TRAVELLERS from Hong Kong and Singapore arrive at Cape Town International Airport wearing face masks to protect them from the coronavirus. Henk Kruger African News Agency (ANA)
Cape Town International Airport was last week flooded with dozens of travellers who reunited with loved ones as they unmasked themselves after overnight flights from China and nearby locations.

Like citizens of other countries, many were asking if their loved ones had been infected with the highly infectious coronavirus. The virus has now been declared a global health emergency by the World Health Organisation (WHO) and has raised concerns in both the insurance and tourism industry.

More than 360 people have died from the virus in China and more than 7000 cases confirmed, according to WHO.

Local health authorities say they’re on high alert to detect the coronavirus. They say measures are being put in place to keep South Africans safe from the virus. With the coronavirus outbreak in China, many people had to cancel or postpone their travel arrangements to the affected countries.

Travel insurance exists to cover the unforeseen, not events travellers are already aware of. Many policies will not cover pandemics as a general rule. However, certain insurers may still pay out cancellation benefits provided your policy was purchased before a warning was issued. Travel insurance will cover cancellation if it is due to public transport services being cancelled or diverted as a result of the virus outbreak. It will also cover the unused portion of the trip if the client is already overseas and the trip has to be cut short as a result of the outbreak.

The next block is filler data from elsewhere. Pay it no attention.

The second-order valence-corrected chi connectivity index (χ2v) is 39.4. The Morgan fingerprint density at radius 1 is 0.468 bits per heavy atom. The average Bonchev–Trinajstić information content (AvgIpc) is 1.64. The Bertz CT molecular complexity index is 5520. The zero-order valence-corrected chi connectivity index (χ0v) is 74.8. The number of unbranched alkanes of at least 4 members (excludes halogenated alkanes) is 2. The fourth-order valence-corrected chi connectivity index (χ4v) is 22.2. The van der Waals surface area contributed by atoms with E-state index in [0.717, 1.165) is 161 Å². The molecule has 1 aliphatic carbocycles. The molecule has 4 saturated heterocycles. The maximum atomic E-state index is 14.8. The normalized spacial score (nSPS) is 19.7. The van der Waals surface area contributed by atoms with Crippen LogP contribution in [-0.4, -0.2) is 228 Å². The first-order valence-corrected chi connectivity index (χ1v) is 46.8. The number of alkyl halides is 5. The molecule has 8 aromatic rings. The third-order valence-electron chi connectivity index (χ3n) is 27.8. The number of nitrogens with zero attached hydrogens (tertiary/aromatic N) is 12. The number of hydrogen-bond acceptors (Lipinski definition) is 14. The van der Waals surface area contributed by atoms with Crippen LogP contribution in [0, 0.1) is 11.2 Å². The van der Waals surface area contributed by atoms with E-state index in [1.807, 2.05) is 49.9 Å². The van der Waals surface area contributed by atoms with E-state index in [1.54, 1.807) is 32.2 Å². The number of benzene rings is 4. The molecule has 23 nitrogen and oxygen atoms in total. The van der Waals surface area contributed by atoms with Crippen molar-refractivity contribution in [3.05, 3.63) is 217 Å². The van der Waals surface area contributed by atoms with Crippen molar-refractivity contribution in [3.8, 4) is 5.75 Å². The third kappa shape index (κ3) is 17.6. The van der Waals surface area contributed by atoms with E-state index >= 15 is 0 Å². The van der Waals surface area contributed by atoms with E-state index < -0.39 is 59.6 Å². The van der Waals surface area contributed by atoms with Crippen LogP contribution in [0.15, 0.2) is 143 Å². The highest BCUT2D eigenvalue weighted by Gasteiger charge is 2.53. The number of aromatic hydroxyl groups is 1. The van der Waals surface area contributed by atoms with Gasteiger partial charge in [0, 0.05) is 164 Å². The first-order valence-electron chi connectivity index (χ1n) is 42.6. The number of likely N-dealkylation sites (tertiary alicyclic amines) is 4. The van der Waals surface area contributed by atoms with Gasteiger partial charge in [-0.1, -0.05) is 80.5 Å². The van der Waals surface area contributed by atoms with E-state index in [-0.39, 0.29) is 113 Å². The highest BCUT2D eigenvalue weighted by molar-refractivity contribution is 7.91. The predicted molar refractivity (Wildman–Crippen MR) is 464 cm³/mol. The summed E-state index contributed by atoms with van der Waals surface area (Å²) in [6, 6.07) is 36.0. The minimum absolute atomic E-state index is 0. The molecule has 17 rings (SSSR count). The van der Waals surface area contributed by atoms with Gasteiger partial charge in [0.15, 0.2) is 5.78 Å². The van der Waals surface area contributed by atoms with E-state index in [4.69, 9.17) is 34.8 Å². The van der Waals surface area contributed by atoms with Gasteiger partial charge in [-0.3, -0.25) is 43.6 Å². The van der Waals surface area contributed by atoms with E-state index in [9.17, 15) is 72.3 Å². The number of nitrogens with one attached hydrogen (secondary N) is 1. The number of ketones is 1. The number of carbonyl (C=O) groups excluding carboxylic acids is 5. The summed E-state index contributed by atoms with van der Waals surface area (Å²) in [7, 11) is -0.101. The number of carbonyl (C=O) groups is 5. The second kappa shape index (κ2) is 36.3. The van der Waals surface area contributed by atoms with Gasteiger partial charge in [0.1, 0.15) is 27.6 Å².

If the public transport services are not cancelled or diverted, travel insurance will refund 50 percent of the costs subject to conditions that the cancellation must be at least 48 hours before the trip date.

Old Mutual Insure insurance expert Christelle Colman said if you travel to an affected country and contract the virus, in most instances your medical costs would be covered, and if travellers end up in a medical emergency overseas, the insurer is likely to do everything they can to assist you.

This not only includes covering the costs of medical treatment, but also providing support and updates to family members.

What about South African expats? For expats in Wuhan (the city at the centre of the outbreak), there is no special regulation scheduled for foreign patients. If they have symptoms, they have to follow the public system at this stage, some international VIP clinics in Wuhan might refuse to accept consultation with suspicious cases and their resources are limited.

There are nine designated hospitals in Wuhan for fever patient consultations, but the government plans to open more hospitals and beds for patient accommodation. So far there is a significant shortage of ward beds for admission of patients.

“We further advise travellers to contact their airlines and travel providers, as many have begun accommodating those who want to modify, delay or cancel their itineraries to China,” added Colman. 

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